Qu Yuan [Chu Yuan] - The Great Poet

   Chu Yuan [Qu Yuan ] (340?-278 b.c.), the chief poet in the Songs of Chu, was a member of the ruling house, a stateman and diplomat. In his youth, he has a brilliant official career and was made a court minister and at one time the Chu envoy to Chi (in Shantung), a great neiboring state. But Chu Yuan's comet-like success incurred the jealousy of his fellow ministers, who slandered and intrigued against him. In consequence Chu Yuan lost the king's favor and was dismissed from office. There were several ups and downs in his career - for after each banishment he was recalled to court, only to be again rebuffed and disgraced. In the meantime, his country was in danger. Failing to heed Chu Yuan's advice, the king of Chu foolishly went to a conference with the king of Chin (in Shensi), the most powerful military state in that period; he was held there by the Chin army and died in captivity. His son, the new king, instead of avenging his father's death, made a humiliating peace with his enemy. This, however, did not deter Chin's aggressive designs against Chu, and Chu Yuan, who had started his exile as a result of his political failure, lived long enough to see the capital of his state plundered and ruined by the conquering army of Chin in 278 b.c. At that time, Chu Yuan was already an old man of over sixty, and the fall of the Chu capital was the last blow to his patriotic hope. He does not seem to have long survived his diaster, for the next we hear of him is that he had drowned himself in the river Mi-lo.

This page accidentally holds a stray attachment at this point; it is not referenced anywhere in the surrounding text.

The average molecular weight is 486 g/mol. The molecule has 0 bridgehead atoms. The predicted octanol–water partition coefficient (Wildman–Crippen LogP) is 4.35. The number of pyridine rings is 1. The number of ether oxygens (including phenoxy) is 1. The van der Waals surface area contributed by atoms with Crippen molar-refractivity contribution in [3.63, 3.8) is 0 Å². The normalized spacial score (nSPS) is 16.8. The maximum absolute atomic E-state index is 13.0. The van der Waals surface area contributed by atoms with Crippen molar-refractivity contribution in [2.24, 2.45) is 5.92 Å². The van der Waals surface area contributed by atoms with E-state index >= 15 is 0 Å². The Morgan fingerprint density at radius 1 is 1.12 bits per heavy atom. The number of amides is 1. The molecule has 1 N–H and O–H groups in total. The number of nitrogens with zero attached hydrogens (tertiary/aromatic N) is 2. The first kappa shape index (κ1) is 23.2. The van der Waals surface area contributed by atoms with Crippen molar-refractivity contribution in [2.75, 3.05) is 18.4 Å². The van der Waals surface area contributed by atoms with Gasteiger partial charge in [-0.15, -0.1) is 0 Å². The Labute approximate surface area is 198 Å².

Tradition says that his death occurred on the fifth day of the fifth moon (month). Ever since, the day is celebrated as the Day of Dragon Boat Festival to commemorate his drowning.

As the first known great poet in China, Chu Yuan has been called the father of Chinese poetry and has become, in the opinion of some, a national culture hero.

-- From Liu Wu-chi, "An Introduction to Chinese Literature", Indiana University Press